I got emotional today in a work meeting - which, as a grown middle-aged woman, is anathema to me. We're about to start our campaign for mental health and homelessness awareness, and I suggested that we use my son's letters (with his name changed,) to let people know that people with a mental illness aren't their illnesses. They are whole people with an illness that stops them from achieving their full potential. I figure, if the public has the chance to read some of my son's letters, they'd know and maybe they wouldn't treat the mentally ill like creatures to be avoided. Maybe they'd feel more comfortable around the mentally ill.

I got a letter from my son yesterday:

"Dear Mom, Thank you for the birthday card. It was all wet when I received it. Did it contain water or something? I think it got crushed in the mail.

I hope you are doing well. How is Dan, I've been having trouble with my life. Sometimes I think I'm a bad person with no future. I feel like I have never done anything good for anybody. That would be scary because I want to get to heaven. I'm sorry I didn't see you much when you came to Grandma Ellie's house. I hear voices and they keep me crazy.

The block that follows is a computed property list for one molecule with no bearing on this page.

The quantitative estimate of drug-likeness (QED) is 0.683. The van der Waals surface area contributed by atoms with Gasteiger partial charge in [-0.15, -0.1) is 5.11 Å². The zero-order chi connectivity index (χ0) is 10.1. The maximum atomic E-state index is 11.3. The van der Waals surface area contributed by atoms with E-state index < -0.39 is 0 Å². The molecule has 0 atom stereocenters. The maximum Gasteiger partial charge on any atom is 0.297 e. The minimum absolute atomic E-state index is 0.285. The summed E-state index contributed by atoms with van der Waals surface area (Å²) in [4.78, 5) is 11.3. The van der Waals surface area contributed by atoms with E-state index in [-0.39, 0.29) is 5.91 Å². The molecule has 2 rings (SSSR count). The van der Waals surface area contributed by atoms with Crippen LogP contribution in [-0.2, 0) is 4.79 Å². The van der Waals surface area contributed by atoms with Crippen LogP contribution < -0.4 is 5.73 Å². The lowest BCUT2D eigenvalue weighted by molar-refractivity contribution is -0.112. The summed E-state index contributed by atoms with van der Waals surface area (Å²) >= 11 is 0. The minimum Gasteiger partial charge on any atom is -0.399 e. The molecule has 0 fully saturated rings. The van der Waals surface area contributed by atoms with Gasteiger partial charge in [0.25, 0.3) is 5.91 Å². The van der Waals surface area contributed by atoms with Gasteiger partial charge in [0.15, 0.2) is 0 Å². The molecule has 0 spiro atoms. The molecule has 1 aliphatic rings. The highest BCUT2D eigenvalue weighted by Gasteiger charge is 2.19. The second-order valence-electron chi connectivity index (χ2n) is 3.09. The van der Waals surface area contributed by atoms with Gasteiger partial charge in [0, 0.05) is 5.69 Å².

I wish I had hung out with you and Dan, but my disability causes me to do weird things.
I love and miss you. I'll write you again soon."

There was a pregnant woman in our meeting today. I could swear it was all that estrogen in the room that made me all emotional.
posted by Melanie O. at 7:23 PM - 4 comments
Sunday, March 04, 2007
Railway dreams
Dan and I went to Thirlmere for the annual Steam Festival. You could view everything from HO gauge engines, to the full size real deal, and, for the fun of it, ride one of the old trains. Old number 2705 was polished and looking as good as it must have 80 years ago. Every carriage was full of passengers eagerly awaiting a trip down memory lane - even if it was their grandparents' memory, and not theirs.

We paid our $2 admission fee to see the layouts set up by the many model train clubs in the area. Dan explained all of the technical specifications to me - how far apart the rails were for each gauge, how tight the curves in the track could be before the trains wouldn't be able to manoeuvre them, and told me the years of operation for certain engines. Needless to say, I can't remember anything he told me, but I can tell you that the Flying Scotsman is green and one of my favourite model steam engines.